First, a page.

A large US supermarket chain has implemented an innovative endpoint security technology to secure point of sales systems running legacy applications to save additional development or patching costs.
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Bromium’s vSentry endpoint security software applies virtualisation expertise to isolate and secure every untrusted network task within its own tiny virtual machine or microVM.
According to Bromium, it is impossible to detect all the possible attacks or monitor all the possible forms of suspicious behaviour.
However, the firm maintains it is possible to protect endpoints using highly granular virtualisation in combination with hardware-enforced isolation.
In this proactive approach to security, vSentry assumes all internet tasks are untrusted and automatically puts each task into its own microVM, which is destroyed when the task is completed.
If an attack occurs within any of these tasks, the malware remains contained and isolated inside the microVM, unable to escape and access any system or network resource.
Because vSentry is completely transparent to the user – even during a malware attack - there is no affect on user experience or performance, according to Bromium.
This approach, the security firm claims, de-couples protection for the first time and provides 100% protection against all malware attacks as it does not use any “detection” technologies.
To validate this claim, research organisation NSS Labs completed an independent security validation exercise on vSentry.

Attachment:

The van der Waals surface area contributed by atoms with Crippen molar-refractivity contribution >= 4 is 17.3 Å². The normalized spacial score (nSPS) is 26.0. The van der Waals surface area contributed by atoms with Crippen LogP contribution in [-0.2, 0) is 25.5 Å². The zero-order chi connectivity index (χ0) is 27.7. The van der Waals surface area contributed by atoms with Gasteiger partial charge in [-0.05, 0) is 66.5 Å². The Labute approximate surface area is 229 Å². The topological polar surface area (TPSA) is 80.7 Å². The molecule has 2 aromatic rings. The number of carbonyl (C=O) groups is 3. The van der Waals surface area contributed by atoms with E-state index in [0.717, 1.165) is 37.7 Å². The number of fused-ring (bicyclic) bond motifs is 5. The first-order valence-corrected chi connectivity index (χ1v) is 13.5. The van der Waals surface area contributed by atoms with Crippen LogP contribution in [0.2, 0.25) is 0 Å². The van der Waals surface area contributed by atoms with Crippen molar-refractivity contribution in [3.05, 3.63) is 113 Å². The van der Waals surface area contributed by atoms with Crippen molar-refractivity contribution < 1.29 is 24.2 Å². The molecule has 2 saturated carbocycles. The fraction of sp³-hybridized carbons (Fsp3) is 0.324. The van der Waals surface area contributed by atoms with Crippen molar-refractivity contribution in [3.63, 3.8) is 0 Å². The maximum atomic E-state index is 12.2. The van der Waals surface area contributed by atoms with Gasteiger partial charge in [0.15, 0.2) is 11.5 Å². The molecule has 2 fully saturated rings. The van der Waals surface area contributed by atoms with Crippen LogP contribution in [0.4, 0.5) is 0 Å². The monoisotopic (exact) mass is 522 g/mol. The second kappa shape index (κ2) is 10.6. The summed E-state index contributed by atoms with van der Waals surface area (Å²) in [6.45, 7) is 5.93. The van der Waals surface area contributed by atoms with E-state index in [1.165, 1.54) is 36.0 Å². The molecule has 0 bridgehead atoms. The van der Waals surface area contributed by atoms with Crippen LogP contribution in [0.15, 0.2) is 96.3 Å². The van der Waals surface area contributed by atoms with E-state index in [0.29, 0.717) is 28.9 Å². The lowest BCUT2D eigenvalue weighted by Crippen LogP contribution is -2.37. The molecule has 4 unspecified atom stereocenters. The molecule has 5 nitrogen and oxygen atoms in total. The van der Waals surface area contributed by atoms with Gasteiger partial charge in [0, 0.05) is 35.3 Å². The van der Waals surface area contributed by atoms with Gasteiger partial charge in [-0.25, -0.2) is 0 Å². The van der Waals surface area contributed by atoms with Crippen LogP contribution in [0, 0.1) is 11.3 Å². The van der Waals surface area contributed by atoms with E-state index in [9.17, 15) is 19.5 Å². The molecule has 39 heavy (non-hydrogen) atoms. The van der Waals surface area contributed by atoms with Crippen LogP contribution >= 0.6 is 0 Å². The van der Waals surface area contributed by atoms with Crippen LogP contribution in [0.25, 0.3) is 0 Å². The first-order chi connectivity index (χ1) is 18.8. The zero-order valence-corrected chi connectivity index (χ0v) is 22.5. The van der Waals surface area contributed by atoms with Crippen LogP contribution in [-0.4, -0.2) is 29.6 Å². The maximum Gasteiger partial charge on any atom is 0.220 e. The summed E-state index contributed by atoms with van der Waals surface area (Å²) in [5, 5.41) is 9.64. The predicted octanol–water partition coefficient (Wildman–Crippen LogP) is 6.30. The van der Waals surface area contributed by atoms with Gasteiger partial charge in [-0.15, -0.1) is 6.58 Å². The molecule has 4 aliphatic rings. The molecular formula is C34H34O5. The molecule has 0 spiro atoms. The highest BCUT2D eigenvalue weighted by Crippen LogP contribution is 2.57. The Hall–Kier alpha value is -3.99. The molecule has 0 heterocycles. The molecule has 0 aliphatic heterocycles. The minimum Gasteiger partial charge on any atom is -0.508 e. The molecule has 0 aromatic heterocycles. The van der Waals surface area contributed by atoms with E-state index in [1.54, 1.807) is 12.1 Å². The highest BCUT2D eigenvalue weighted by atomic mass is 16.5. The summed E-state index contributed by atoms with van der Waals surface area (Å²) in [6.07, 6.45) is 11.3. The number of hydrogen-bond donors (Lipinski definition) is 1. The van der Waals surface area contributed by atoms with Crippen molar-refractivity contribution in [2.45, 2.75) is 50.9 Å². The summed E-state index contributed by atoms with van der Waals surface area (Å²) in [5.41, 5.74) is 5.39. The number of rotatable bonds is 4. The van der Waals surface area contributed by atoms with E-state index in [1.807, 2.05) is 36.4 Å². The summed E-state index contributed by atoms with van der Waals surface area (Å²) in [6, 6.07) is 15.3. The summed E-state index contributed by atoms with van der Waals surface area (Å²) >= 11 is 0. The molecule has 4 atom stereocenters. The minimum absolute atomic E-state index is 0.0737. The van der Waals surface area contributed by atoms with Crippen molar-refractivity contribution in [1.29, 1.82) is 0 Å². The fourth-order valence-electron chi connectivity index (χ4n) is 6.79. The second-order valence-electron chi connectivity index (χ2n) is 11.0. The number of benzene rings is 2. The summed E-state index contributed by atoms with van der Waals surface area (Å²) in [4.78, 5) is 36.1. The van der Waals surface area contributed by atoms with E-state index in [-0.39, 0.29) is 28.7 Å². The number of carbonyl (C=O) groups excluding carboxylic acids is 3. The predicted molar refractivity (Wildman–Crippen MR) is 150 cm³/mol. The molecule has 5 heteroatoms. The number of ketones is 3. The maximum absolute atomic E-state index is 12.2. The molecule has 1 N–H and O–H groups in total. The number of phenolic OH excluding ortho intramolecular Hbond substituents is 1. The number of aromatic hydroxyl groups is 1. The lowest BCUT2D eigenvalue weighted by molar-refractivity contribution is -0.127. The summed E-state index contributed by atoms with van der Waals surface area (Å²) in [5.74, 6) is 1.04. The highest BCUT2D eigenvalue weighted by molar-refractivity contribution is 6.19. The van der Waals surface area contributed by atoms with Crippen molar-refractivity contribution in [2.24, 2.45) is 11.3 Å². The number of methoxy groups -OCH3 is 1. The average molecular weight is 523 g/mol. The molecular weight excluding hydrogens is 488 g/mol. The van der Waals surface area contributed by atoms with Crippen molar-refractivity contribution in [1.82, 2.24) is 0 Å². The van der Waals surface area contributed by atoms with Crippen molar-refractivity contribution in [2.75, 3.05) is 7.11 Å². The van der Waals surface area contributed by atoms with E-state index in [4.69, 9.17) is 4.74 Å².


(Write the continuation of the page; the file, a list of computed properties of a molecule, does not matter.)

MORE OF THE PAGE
The results, published in February 2013, stated that vSentry protected endpoints from every attack, including 166 embedded exploits delivered through email and drive-by attacks.
VSentry also protected targets against 15 advance attacks using the Metasploit penetration testing toolset that incorporated advanced obfuscation and evasion techniques in an attempt to bypass protection.
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Speaking on condition of anonymity, the director of information security for a large US-based supermarket chain said the company implemented vSentry in the face of malware designed to avoid detection.
“This compelled us to examine solutions with novel approaches to solving the problem,” he said.
According to the supermarket chain, network-based detection tools would not be able to provide the adequate visibility or control to deal with this type of malware.
Similarly, there were certain attack types that the other endpoint security controls could not mitigate or were operationally burdensome.
“We were also looking for technology that would prevent the most sophisticated, targeted attacks, not just produce forensic data after they were successful and eventually detected,” the director of security said.
The threat intelligence provided by Bromium’s Live Attack Visualisation and Analysis (LAVA) system is one of the pillars of an improved security framework that the company is implementing to achieve greater visibility and alerting for malicious activity.
“The exceptional benefit that vSentry provides is that their isolation-based approach first protects the systems from targeted attacks, then alerts us of the threat – after it has already been mitigated,” he said.
This reduces the noise and number of alerts to investigate as well as having a measurable savings around the operational cost incurred to remediate those machines and associated lost productivity.
There are three main business benefits of vSentry, according to the director of security.
First, the systems running legacy applications could be secured with no additional development or patching cost.
Second, the number of malware infections and the associated time it takes to remediate them has been almost non-existent.
Third, the intelligence gained from malware captured with LAVA on only a small number of vSentry hosts protects the entire environment.